Intermodulation distortion +noise
1.393
0.259
0.365
0.019
0.259
Stereo Crosstalk,db
-69.7
-91.6
-89.2
-84.9
-91.2
Intermodulation distortion + noise (Swept Freq) %
0.465
.323
.311
.017
.324
Frequency Response (Swept Sine), db
+1.3,-2.4
+0.1,-0.1
+0.0,-0.1
+0.0, -0.0
+0.1,-0.1

 

When you compare the throughput of the Killer and Intel NICs you get pretty similar performance through the test regimen. Where you can see differences and maximize the LAN performance is by using each manufacturer's network traffic management software to prioritize how, when, and what kind of traffic pattern best works for the end user. Wireless performance is limited by the wireless router but still pushes through at 31Mbps. The Realtek-based sound solution provided by MSI delivers results that are overall very good based on the RMAA testing.

MSI Z87 MPOWER Max Testing:

3DMark: The just released version of Futuremark's popular 3DMark suite is designed to let a wider range of the user base the ability to make a comparative analysis of the gaming prowess of their systems from entry level PCs to notebooks and Extreme Gaming PCs.

 

Settings

 

 

 

 

 

 

 

 

 

 

 

 

 

 

 

 

DiRT 3 is the third iteration of this series. Published and developed by Codemasters, this game uses the EGO 2.0 game engine and was released in the US on PC in May of 2011.

Settings

 

 

Part first-person shooter, part survival horror, Metro: Last Light is the followup to the extremely popular game Metro 2033. Developed by 4A games and published by Deepsilver, this game uses the 4A game engine. In this game set a year after the missile strike on the Dark Ones you continue on as Artyom as he digs deeper into the bowels of the Metro.

 

 

Settings:

 

 

 

Gaming performance is similar across the two games tested at both stock and overclocked CPU speeds. The GPU is going to limit the performance more so than the clock speed at higher graphics settings. In the 3DMark tests that are more system related, the boards are similar with the MPOWER MAX delivering around the mean average as far as performance goes.

MSI Z87 MPOWER Max Conclusion:

Looking at overall performance you can see the variation between boards does not differ by much when all else is equal. That in itself is a testament to the repeatability of the platform as it delivers that comparable performance from board to board. Kind of like visiting your local golden arches and one far from home. It's the same, more or less, is the point. With all else being equal it comes down to how long the platform will be in service and the ability of the board to do exactly what you want to do with it.

As far as overclocking goes I was happy with what the Z87 MPOWER MAX had to offer as far as tuning and how well the basic tuning of the board was setup. Once you get past setting up the peripherals, memory timings. and voltage. there are only a few settings needed to run the numbers. I was able to max out my 4770K in a matter of 10 to 15 minutes and was able to run it with a lower applied voltage than used on several of the previous boards I have tested. Overclocking my G.Skill DDR3 2400MHz modules to over 2600MHz was just as easy on this board as on the M6H and Z87-GD65. Adjust the timings and voltage, apply the clock speed, and go is all it took.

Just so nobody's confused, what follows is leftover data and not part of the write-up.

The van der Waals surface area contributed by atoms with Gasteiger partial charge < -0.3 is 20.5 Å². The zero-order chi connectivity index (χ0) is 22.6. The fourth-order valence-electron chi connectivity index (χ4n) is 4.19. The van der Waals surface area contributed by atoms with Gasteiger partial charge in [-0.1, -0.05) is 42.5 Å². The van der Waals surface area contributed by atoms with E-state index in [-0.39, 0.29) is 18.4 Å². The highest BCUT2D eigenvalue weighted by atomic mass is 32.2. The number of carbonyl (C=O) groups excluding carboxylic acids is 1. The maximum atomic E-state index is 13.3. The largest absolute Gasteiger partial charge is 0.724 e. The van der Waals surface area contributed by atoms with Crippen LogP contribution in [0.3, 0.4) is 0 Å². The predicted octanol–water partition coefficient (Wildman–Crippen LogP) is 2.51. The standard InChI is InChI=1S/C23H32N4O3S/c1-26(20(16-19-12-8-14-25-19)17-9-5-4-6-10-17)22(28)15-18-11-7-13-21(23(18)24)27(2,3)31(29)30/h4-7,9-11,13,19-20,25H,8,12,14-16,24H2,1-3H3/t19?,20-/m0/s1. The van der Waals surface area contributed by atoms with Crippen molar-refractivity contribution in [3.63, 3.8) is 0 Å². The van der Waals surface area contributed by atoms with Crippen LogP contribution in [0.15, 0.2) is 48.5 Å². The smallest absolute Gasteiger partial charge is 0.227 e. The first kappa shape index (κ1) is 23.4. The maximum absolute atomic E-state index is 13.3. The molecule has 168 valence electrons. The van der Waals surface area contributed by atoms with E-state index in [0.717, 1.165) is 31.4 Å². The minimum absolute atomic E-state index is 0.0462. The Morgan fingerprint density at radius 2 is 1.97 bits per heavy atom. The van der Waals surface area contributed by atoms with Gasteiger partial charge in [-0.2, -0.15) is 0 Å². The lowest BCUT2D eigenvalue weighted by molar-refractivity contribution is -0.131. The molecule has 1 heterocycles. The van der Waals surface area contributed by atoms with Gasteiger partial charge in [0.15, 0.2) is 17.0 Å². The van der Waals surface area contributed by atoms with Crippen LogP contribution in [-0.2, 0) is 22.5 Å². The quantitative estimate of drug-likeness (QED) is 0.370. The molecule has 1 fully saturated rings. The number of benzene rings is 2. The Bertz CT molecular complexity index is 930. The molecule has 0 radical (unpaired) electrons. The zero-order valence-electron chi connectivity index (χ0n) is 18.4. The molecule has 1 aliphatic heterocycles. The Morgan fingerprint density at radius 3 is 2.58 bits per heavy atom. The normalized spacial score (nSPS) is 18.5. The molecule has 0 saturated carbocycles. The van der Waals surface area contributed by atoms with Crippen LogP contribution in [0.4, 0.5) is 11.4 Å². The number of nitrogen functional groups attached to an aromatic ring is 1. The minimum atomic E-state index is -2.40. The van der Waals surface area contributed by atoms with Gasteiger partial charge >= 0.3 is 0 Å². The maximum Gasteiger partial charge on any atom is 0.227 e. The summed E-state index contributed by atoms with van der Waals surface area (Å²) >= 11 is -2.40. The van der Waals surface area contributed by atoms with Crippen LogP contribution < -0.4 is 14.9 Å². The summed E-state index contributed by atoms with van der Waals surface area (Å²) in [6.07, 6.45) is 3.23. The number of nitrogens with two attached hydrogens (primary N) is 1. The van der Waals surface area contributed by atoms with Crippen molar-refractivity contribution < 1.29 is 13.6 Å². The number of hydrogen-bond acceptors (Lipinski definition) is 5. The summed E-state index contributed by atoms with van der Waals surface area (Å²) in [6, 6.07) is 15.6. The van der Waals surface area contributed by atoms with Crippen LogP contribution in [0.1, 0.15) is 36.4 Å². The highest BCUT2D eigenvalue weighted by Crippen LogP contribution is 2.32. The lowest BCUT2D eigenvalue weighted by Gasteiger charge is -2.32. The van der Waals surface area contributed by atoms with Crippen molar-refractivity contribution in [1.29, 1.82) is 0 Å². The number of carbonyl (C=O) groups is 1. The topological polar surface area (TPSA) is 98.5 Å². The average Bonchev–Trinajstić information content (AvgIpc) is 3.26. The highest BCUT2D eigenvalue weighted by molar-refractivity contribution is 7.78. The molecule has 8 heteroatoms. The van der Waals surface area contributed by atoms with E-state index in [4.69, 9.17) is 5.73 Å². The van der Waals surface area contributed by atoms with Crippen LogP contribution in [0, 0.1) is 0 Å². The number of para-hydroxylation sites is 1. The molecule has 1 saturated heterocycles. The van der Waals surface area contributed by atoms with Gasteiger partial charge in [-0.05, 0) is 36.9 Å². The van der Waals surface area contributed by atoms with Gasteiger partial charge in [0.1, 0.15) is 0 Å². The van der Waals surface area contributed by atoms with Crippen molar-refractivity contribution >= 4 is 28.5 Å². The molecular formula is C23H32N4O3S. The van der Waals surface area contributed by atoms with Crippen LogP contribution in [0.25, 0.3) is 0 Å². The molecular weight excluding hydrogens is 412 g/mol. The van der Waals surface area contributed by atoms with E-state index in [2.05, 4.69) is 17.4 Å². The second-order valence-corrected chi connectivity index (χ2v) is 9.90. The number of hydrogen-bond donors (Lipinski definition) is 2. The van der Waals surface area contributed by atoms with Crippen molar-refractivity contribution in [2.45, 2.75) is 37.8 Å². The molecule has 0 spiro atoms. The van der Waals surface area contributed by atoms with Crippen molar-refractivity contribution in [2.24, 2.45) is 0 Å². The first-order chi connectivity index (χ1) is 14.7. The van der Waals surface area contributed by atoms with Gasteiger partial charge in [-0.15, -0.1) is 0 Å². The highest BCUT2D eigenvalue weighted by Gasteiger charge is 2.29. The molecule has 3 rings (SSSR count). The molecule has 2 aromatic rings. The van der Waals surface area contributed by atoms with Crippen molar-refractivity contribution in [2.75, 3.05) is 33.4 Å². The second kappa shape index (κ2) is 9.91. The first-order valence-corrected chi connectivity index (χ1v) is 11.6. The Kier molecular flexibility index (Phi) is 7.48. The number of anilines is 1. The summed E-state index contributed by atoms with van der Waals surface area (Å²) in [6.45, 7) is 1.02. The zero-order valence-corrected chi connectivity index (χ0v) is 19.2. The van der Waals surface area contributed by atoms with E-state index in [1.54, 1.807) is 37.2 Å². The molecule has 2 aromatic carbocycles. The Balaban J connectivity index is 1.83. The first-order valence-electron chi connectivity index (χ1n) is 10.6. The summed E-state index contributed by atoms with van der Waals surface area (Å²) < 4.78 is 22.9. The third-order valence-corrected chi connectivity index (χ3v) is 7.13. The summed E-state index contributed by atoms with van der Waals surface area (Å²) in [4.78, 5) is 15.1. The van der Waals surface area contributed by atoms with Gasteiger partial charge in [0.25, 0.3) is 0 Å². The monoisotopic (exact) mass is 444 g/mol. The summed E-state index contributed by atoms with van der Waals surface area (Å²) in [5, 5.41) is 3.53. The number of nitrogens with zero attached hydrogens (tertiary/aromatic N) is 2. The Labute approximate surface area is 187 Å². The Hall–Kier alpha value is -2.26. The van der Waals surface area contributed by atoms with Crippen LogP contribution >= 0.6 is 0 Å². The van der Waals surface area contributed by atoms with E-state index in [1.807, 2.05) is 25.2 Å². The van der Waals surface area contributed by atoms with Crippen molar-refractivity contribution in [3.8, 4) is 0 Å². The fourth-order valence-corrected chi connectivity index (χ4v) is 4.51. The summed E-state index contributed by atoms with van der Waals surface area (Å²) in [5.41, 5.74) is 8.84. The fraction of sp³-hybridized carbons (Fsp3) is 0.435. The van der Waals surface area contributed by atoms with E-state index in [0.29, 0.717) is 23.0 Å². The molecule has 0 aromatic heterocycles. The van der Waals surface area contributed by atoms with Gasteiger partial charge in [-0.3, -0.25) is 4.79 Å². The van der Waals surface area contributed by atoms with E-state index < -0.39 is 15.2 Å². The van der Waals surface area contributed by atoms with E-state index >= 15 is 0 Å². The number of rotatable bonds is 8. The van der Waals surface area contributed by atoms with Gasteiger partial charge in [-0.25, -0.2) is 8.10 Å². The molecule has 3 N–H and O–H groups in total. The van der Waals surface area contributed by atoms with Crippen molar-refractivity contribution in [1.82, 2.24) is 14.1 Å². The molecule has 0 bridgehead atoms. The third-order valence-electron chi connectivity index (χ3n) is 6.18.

With this iteration of MSI's Click BIOS 4 we get a BIOS that is now familiar and is incredibly easy to navigate. Flashing the BIOS in M-Flash works as intended over several new BIOS that I received during this review. The only concern I had was one that only a select few will run into having to do with how the Mad Catz mouse I use sends its signals to the BIOS. By sending two signals instead of one to the BIOS you get both scrolling and movement when using the mouse to navigate the BIOS. MSI has contacted the manufacturer and is working on a solution I am happy to say. (Edit: MSI has now resolved the concern in the Click BIOS)

MSI's Military Class IV design and feature set are front and center with the Z87 MPOWER MAX delivering the usual Hi-C Cap, Super Ferrite Choke, and Solid "Dark" capacitors that we all know about, but topping it off by adding a six-layer PCB with a new tighter, fiber weave that improves humidity resistance, reduces EMI emissions, and improves ESD protection, a new 20 phase DigitALL all digital power circuit, and MSI's OC Essential package. This package includes a dual BIOS, OC Genie 4 (that performed flawlessly), Direct OC buttons, Dual Debug LEDS, Clear CMOS button and jumper, and what has to be one of my all time MSI favorites, the captured V-Check points. These are great but MSI added a few more measurement points just below the socket that should be accessible when running on air or liquid, but could prove problematic once you insulate the board for sub zero cooling.

MSI's Audio Boost proved to be enjoyable as far as my ears can tell, delivering clean, crisp sound throughout the range of music, movies, and games. The yellow and black color scheme looks good although is not for everyone but you never know, yellow could be the next ced and in reality the boards I have tested with this color scheme have been beasts. Maybe there is something to it!

All in all I was pleased with what MSI brought to the table with the Z87 MPOWER MAX. It compared well with the rest of the boards I have looked at and is fully capable of delivering as much performance as your components will allow. At $259, MSI's MPOWER MAX is not a low buck option but does allow you to get your money's worth. When it comes to the end of the road and it's your money on the line, you really cannot go wrong with the MPOWER MAX!